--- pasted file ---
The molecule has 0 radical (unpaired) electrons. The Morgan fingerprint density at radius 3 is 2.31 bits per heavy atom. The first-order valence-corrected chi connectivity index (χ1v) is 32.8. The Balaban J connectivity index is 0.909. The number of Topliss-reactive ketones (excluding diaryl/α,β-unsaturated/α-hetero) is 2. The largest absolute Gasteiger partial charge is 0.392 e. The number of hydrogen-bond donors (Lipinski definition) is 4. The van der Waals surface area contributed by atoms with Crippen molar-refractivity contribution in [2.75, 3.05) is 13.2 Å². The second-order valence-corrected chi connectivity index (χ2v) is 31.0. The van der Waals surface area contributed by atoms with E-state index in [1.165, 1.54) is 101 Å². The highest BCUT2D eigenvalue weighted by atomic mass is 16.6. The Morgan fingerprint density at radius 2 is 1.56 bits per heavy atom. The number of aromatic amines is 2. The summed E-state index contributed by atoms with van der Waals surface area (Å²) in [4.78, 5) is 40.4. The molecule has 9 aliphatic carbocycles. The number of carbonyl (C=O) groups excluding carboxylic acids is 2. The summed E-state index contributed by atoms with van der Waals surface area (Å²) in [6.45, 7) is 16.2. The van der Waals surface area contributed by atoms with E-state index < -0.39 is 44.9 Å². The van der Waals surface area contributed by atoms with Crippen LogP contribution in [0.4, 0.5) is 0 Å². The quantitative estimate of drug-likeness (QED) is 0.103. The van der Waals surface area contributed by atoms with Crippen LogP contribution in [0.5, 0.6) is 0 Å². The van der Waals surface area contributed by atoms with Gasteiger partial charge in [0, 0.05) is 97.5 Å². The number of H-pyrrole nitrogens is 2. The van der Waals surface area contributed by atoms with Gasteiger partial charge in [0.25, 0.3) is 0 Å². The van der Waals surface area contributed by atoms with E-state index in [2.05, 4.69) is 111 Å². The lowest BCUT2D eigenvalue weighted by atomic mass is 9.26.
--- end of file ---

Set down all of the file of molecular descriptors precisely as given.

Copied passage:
The molecule has 0 radical (unpaired) electrons. The Morgan fingerprint density at radius 3 is 2.31 bits per heavy atom. The first-order valence-corrected chi connectivity index (χ1v) is 32.8. The Balaban J connectivity index is 0.909. The number of Topliss-reactive ketones (excluding diaryl/α,β-unsaturated/α-hetero) is 2. The largest absolute Gasteiger partial charge is 0.392 e. The number of hydrogen-bond donors (Lipinski definition) is 4. The van der Waals surface area contributed by atoms with Crippen molar-refractivity contribution in [2.75, 3.05) is 13.2 Å². The second-order valence-corrected chi connectivity index (χ2v) is 31.0. The van der Waals surface area contributed by atoms with E-state index in [1.165, 1.54) is 101 Å². The highest BCUT2D eigenvalue weighted by atomic mass is 16.6. The Morgan fingerprint density at radius 2 is 1.56 bits per heavy atom. The number of aromatic amines is 2. The summed E-state index contributed by atoms with van der Waals surface area (Å²) in [4.78, 5) is 40.4. The molecule has 9 aliphatic carbocycles. The number of carbonyl (C=O) groups excluding carboxylic acids is 2. The summed E-state index contributed by atoms with van der Waals surface area (Å²) in [6.45, 7) is 16.2. The van der Waals surface area contributed by atoms with E-state index < -0.39 is 44.9 Å². The van der Waals surface area contributed by atoms with Crippen LogP contribution in [0.4, 0.5) is 0 Å². The quantitative estimate of drug-likeness (QED) is 0.103. The van der Waals surface area contributed by atoms with Crippen LogP contribution in [0.5, 0.6) is 0 Å². The van der Waals surface area contributed by atoms with Gasteiger partial charge in [0, 0.05) is 97.5 Å². The number of H-pyrrole nitrogens is 2. The van der Waals surface area contributed by atoms with Gasteiger partial charge in [0.25, 0.3) is 0 Å². The van der Waals surface area contributed by atoms with E-state index in [2.05, 4.69) is 111 Å². The lowest BCUT2D eigenvalue weighted by atomic mass is 9.26.